‘Impartial’ BBC upholds complaint of bias over NI abortion legislation coverage

The BBC has upheld a complaint of bias over its coverage of the UK Government voting to impose abortion on Northern Ireland.

Andrew Todd complained to the BBC after news coverage of the parliamentary vote last year only showed interviews with people who were pro-abortion and in favour of the extreme change in law.

The BBC initially responded by claiming it had approached a number of potential pro-life contributors but was unable to source an interview with anyone who opposed with the vote.

However, Andrew then contacted five pro-life charities who all confirmed they had not been approached by the ‘impartial’ public broadcaster for comment.

This prompted Andrew to file a “stage 2” complaint to the BBC Executive Complaints Unit, The ECU admitted earlier this month that “due impartiality” was not achieved and would brief production teams.

A couple of months after this incident, the BBC’s political editor for Northern Ireland referred to the picture of a premature baby on a pro-life postcard as a foetus.

The insensitive comments were made live on BBC Newsline, by Mark Davenport, just hours before a law imposing Europe’s most extreme abortion legislation on the province came into force

In the build-up to a debate on the Northern Ireland (Executive Formation) Bill, the BBC drew attention to an amendment, that eventually brought Europe’s most extreme abortion regime to Ireland, calling it an exciting titbit

For a number of years the BBC’s ‘News Style Guide’ has required their journalists to ‘avoid pro-abortion, and use pro-choice instead’. When it comes to describing the pro-life position they advise journalists to ‘use anti-abortion rather than pro-life’.

The BBC has also been caught suppressing polling they commissioned for a documentary, called Abortion on Trial, which showed that there was no widespread support for further liberalising the existing law.

Instead, in the documentary that aired, the BBC cherry-picked minority results from polling that supported what appeared to be a clear bias in the documentary towards removing the current legal restrictions and safeguards around abortion. 

The same documentary was also criticised for dropping a pregnant woman from their panel who had chosen not to abort her daughter who had Down’s syndrome.

Responding to the outcome of the complaint, Director of Advocacy of pro-life group Life Charity, Liz Parsons, said:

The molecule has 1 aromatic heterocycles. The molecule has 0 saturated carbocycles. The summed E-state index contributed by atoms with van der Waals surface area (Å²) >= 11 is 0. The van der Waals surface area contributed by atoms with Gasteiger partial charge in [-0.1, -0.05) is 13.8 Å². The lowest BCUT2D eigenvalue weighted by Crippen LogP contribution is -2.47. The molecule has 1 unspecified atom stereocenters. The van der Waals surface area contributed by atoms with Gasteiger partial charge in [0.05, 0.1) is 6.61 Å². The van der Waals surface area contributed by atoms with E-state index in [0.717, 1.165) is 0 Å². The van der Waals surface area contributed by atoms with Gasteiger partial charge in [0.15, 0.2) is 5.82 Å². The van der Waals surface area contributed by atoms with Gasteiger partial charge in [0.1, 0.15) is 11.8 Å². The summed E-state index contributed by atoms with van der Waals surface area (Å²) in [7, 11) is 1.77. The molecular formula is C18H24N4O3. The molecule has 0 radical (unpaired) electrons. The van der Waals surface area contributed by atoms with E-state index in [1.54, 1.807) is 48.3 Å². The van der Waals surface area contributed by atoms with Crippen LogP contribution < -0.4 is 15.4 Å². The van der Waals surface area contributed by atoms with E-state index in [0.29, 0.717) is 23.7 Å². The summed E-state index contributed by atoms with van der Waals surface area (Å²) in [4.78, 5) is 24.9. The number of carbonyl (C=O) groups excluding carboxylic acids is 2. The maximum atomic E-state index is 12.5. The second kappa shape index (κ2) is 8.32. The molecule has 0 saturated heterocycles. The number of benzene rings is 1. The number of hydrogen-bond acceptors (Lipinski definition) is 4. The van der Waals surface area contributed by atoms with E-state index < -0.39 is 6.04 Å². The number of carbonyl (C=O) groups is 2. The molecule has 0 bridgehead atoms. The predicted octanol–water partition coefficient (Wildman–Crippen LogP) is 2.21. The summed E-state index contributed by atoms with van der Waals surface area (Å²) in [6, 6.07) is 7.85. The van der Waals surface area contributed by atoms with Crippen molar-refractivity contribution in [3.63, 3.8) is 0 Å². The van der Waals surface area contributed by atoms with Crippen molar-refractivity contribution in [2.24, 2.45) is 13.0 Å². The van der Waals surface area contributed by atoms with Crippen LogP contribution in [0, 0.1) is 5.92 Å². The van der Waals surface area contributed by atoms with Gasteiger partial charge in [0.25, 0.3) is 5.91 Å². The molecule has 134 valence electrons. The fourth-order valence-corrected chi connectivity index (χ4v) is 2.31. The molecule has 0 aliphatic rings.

“The BBC has for many years been widely seen as being on the side of the abortion lobby. Its behaviour on Tuesday 9 July 2019 was just one of the many instances in which it gives precedence to the pro-abortion side of this debate. We commend Mr Todd for taking the BBC to task about its biased reporting and we urge other viewers to do the same in future.

“As a public broadcaster in receipt of public funds, the BBC has a duty and obligation to be impartial in its reporting. Its coverage of abortion and assisted suicide must reflect the views of all sides of the debate in a fair and balanced way.

“We hope this ruling will help guide the behaviour of the BBC in future. We also call on the regulator, OFCOM, which disappointingly refused to hear this complaint, to step up and do its duty to hold the BBC to account.”

BBC moves to calling premature babies foetuses

The BBC’s political editor for Northern Ireland has referred to the picture of a premature baby on a pro-life postcard as a foetus.

The insensitive comments were made live on BBC Newsline, by Mark Davenport, just hours before a law imposing Europe’s most extreme abortion legislation on the province came into force

He said, “when I came down from the Stormont Assembly I passed some security staff who were still sorting through boxes and boxes of postcards with pictures of a 27-week old foetus on them, and that came from pro-life campaigners who were determined that the law should not be changed.”

The postcards in question were printed by pro-life campaign group Both Lives Matter and feature a picture of a baby boy, called Paul, from Belfast born at 27 weeks and two days. 

They urged Members of Northern Ireland’s Legislative Assembly to reconvene Stormont by October 21, so that the extreme abortion regime, that came into force today, could be halted. 

Paul is now 24 years old but may not have survived if he was born today. As of Tuesday, abortion is now available for any reason, up to 28 weeks, legalising sex-selective and disability-selective abortion including abortion for Down’s syndrome, cleft lip and club foot.

In the build-up to a debate on the Northern Ireland (Executive Formation) Bill, the BBC drew attention to an amendment, that eventually brought Europe’s most extreme abortion regime to Ireland, calling it an exciting titbit

For a number of years the BBC’s ‘News Style Guide’ has required their journalists to ‘avoid pro-abortion, and use pro-choice instead’. When it comes to describing the pro-life position they advise journalists to ‘use anti-abortion rather than pro-life’.

The BBC has also been caught suppressing polling they commissioned for a documentary, called Abortion on Trial, which showed that there was no widespread support for changing the existing law.

Instead, in the documentary that aired, the BBC cherry-picked minority results from polling that supported what appeared to be a clear bias in the documentary towards removing the current legal restrictions and safeguards around abortion. 

The same documentary was also criticised for dropping a pregnant woman from their panel who had chosen not to abort her daughter who had Down’s syndrome.

Spokesperson for Right to Life UK, Catherine Robinson said: 

“This insensitive comment from the BBC’s political editor for Northern Ireland is just the latest in a long list of actions highlighting their institutional bias against the pro-life movement, and for the abortion lobby.”